[4 minutes]

Right. Thank you for doing that!

Before we begin, I want to read you out some greetings from people who wanted to be here but couldn’t.

Jane Smith from Salford. “I hope it goes really well. I am looking after a sick parent today – nothing else could have stopped me coming. I really look forward to hearing about the discussions.”

Tom Davis from North Wales: “Fraternal greetings. I read “Beyond the Fragments” when it came out, and it was life-changing. I hope its message, sadly still relevant, can inspire new generations of activists.”

Sarah Jones from Liverpool: “It’s such an important book for me. I wanted to be there, but finances prevent me. Please keep me informed about Liverpool actions and activities.”

Most of what we do today is going to be in small groups that then feed back into a bigger discussion. Instead of having long speeches from people, which could just as easily be filmed and posted up on youtube for you to watch on your own, we’re asking our speakers to respond to things that come out of the discussions. They will spot similarities, give anecdotes, sound notes of caution and so on.

We do not want you to be a passive consumer.  There’s no point you sitting there having ideas that then don’t get shared. That means that your ideas don’t get shared, challenged, refined. It means that we go away from here without the benefit of each other’s wisdom, humour, compassion and energy.  We need to be each other’s “co-producers”.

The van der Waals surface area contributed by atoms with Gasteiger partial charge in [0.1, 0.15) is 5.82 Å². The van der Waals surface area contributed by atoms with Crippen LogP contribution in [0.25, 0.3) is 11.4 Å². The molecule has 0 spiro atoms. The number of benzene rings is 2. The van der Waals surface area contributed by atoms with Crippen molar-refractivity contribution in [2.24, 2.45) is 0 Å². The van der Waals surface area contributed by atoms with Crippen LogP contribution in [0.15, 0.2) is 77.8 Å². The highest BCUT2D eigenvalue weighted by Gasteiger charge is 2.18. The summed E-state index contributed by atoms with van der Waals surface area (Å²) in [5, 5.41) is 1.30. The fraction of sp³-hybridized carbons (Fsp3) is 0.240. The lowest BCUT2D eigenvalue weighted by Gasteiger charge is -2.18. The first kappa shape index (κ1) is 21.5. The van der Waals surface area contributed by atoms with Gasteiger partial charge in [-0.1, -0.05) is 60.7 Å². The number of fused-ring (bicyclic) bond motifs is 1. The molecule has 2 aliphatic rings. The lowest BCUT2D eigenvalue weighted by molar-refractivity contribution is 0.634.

We are going to be filming the speakers. We have their permission to do this, and we will be putting their contributions up on a website very soon as part of a record of this event. We would also love to film any contribution you want to make, but will only do so with your explicit permission. There is a a “vox pop” opportunity in the corridor outside, where you can tell us why you’ve come, how it’s gone, what you’ve gotten out of it and anything else you care to mention.  These will get stitched together into a short film.

We are also going to be typing up the flip-charts that are dotted all around the room. Most of those flip charts have questions on them.